Thinking broadly and critically in relation to others
What do we mean when we say leadership – and how is it different from management? Management focuses on behaviour and results and getting things done through planning, organising, monitoring and controlling, whereas leadership is more about what people think, value and feel – and how these things are linked to the environment, the unit and the job.
Managers and subordinates are not the same as leaders and followers. A leader is someone who understands the context, the meaning of a culture and the local conditions, who maintains reciprocity in relationships, incorporates the complexity of the organisation, avoids getting stuck in abstract ideals – and understands that leadership is about hearts and minds.
Devoting time to understanding and interpreting
“Leadership is about relationships, and it is not only important what managers do, but how employees relate to it. Most managers are sensitive to their employees’ perceptions, and leadership efforts are often formed by expectations, demands and resistance. If they believe that someone will oppose their attempt to influence, managers adjust their leadership accordingly,” says Stefan Sveningsson, professor of Business Administration.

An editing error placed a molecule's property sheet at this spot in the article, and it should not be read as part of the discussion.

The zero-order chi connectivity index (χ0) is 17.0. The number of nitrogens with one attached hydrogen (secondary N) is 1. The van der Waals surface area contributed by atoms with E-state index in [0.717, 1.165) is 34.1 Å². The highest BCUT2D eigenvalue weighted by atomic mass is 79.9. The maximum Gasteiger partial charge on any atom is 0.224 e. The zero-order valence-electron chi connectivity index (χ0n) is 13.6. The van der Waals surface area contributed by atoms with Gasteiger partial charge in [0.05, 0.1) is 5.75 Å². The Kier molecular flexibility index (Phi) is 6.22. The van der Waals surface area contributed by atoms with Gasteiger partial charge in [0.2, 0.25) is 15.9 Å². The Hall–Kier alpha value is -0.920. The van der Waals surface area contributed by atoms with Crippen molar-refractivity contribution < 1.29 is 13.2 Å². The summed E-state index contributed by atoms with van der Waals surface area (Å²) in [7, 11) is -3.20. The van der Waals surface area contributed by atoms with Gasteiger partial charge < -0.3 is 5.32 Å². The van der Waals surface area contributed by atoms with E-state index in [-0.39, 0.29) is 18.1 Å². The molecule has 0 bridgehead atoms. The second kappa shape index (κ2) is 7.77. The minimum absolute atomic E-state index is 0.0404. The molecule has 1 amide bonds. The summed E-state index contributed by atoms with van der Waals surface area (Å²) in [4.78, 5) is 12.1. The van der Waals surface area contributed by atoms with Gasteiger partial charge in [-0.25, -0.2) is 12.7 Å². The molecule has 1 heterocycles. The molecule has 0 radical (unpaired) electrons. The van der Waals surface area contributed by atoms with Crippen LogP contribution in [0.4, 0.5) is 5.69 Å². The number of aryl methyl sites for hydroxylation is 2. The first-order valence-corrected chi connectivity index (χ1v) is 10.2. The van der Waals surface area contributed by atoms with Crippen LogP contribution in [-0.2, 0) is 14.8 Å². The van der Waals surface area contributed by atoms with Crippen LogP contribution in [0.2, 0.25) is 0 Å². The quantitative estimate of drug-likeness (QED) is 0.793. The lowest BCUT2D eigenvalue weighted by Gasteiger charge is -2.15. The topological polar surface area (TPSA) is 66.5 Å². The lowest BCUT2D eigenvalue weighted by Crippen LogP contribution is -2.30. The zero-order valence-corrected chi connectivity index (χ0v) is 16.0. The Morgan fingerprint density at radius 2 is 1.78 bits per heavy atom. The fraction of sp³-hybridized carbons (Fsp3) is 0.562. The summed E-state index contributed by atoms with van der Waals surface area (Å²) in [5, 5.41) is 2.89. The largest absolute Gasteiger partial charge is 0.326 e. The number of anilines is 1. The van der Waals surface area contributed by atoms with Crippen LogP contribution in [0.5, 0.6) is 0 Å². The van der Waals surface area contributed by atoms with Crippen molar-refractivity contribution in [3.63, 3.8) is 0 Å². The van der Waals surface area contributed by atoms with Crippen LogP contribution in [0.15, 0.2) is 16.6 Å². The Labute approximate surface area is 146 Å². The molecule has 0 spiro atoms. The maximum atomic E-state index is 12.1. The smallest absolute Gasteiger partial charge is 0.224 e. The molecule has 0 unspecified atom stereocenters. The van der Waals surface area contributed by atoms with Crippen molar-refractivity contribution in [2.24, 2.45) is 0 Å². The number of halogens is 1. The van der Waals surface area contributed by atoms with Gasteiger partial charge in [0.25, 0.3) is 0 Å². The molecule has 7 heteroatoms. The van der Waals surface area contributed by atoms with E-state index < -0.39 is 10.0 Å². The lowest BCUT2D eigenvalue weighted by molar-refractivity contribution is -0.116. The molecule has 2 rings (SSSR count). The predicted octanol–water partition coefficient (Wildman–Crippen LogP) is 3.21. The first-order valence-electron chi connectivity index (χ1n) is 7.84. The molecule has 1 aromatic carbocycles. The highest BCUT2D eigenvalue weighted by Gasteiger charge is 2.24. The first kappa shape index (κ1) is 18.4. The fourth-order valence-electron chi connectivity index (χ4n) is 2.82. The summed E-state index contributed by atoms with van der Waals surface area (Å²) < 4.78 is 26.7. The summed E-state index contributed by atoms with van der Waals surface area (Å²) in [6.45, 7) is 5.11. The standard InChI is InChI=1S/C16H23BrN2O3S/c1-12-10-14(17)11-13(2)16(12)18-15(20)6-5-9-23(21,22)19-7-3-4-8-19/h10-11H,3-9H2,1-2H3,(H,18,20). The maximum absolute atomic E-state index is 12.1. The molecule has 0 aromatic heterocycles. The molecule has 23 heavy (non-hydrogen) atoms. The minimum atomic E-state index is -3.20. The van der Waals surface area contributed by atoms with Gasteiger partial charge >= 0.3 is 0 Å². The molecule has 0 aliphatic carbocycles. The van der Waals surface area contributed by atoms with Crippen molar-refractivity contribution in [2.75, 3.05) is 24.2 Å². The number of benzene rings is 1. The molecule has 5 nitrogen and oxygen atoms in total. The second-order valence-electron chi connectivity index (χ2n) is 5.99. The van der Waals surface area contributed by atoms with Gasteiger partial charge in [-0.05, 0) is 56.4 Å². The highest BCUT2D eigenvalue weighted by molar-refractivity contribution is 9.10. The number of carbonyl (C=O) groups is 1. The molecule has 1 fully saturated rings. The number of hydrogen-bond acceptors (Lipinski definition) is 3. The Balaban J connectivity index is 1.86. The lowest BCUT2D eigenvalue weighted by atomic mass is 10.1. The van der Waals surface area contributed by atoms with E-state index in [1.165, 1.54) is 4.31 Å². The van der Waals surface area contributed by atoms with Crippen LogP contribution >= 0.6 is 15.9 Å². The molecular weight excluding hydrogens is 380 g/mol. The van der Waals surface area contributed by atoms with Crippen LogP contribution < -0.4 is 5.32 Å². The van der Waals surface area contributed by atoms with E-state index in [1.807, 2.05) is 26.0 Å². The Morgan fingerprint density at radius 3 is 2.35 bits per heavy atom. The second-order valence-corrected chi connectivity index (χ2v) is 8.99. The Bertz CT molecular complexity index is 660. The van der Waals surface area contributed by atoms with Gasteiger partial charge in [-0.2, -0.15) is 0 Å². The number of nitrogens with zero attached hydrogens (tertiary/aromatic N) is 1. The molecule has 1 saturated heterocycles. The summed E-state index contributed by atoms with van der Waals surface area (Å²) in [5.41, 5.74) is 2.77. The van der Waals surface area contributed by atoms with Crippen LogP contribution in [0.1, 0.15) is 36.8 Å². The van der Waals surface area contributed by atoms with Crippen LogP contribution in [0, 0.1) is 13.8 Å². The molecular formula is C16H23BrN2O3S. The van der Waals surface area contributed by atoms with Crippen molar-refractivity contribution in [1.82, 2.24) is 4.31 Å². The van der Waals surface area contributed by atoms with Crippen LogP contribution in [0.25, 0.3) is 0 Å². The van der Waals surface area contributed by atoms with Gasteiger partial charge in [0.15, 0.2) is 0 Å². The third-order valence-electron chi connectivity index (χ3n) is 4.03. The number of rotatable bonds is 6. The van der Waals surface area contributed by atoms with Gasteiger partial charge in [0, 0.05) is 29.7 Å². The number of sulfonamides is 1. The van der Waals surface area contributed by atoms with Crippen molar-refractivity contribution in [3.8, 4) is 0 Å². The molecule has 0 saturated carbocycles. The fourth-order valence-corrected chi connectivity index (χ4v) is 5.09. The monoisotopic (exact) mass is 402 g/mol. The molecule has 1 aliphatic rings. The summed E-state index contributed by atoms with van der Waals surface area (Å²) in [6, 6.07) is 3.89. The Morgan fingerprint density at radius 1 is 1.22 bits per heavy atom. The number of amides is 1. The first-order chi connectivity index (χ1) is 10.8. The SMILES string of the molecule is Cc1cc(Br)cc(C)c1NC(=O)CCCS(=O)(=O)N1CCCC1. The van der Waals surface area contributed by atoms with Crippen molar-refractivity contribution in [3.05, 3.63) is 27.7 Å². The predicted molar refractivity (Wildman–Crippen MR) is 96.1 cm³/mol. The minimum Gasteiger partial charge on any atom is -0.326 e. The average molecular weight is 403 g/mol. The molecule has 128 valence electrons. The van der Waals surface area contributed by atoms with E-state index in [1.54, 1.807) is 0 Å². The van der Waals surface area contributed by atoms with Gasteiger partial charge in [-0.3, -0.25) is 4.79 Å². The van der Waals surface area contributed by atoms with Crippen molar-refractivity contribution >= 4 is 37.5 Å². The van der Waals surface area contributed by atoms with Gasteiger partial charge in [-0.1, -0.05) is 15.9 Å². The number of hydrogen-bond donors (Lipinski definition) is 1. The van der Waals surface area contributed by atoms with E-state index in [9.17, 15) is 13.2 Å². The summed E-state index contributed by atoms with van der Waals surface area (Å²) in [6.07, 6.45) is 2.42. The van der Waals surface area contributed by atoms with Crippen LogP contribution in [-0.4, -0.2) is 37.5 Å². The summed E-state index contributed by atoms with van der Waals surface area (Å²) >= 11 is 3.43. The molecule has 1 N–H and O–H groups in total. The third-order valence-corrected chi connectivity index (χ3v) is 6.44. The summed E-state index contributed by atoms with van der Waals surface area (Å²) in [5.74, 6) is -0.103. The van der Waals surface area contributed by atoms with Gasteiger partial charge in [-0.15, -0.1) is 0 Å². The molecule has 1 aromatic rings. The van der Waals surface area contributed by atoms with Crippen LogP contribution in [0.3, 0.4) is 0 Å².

The literature on leadership is extensive. However, unlike the majority of the work which is solely based on what managers and employees themselves have said and responded in surveys, researchers at the School of Economics and Management have observed interactions, conducted in-depth interviews, devoted time to understanding the organisational context and critically interpreted these results.
Reflexive leadership – where both senior and junior employees carefully consider the structure of the organisation and how leadership and other aspects can make the workplace work well – is emphasised in particular: to think broadly and critically about your own thoughts and actions in relation to others.
“We should ask ourselves: what is the problem? What is the solution? Perhaps we should focus less on the manager and more on collaboration between qualified colleagues,” says Mats Alvesson, professor of organisation and leadership, and among the most cited organisation researchers in the world.